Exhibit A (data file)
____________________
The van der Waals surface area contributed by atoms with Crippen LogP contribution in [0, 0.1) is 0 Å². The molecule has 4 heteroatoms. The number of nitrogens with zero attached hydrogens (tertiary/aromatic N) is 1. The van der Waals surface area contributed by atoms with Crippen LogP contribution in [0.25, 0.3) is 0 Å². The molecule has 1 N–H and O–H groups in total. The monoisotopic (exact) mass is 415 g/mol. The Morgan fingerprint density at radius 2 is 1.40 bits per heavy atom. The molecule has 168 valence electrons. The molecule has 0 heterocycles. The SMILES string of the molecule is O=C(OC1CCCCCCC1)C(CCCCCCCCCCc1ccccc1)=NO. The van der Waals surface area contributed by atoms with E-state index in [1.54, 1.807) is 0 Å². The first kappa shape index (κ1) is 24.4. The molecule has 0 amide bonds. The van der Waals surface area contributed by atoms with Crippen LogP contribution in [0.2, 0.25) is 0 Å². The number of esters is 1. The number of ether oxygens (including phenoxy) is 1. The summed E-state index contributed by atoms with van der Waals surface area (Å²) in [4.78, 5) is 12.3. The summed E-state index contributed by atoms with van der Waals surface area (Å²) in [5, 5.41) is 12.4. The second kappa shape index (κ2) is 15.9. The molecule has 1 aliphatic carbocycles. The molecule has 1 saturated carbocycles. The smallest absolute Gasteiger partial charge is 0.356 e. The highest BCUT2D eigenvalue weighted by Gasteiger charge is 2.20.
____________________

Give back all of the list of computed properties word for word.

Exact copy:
The van der Waals surface area contributed by atoms with Crippen LogP contribution in [0, 0.1) is 0 Å². The molecule has 4 heteroatoms. The number of nitrogens with zero attached hydrogens (tertiary/aromatic N) is 1. The van der Waals surface area contributed by atoms with Crippen LogP contribution in [0.25, 0.3) is 0 Å². The molecule has 1 N–H and O–H groups in total. The monoisotopic (exact) mass is 415 g/mol. The Morgan fingerprint density at radius 2 is 1.40 bits per heavy atom. The molecule has 168 valence electrons. The molecule has 0 heterocycles. The SMILES string of the molecule is O=C(OC1CCCCCCC1)C(CCCCCCCCCCc1ccccc1)=NO. The van der Waals surface area contributed by atoms with E-state index in [1.54, 1.807) is 0 Å². The first kappa shape index (κ1) is 24.4. The molecule has 0 amide bonds. The van der Waals surface area contributed by atoms with Crippen LogP contribution in [0.2, 0.25) is 0 Å². The number of esters is 1. The number of ether oxygens (including phenoxy) is 1. The summed E-state index contributed by atoms with van der Waals surface area (Å²) in [4.78, 5) is 12.3. The summed E-state index contributed by atoms with van der Waals surface area (Å²) in [5, 5.41) is 12.4. The second kappa shape index (κ2) is 15.9. The molecule has 1 aliphatic carbocycles. The molecule has 1 saturated carbocycles. The smallest absolute Gasteiger partial charge is 0.356 e. The highest BCUT2D eigenvalue weighted by Gasteiger charge is 2.20.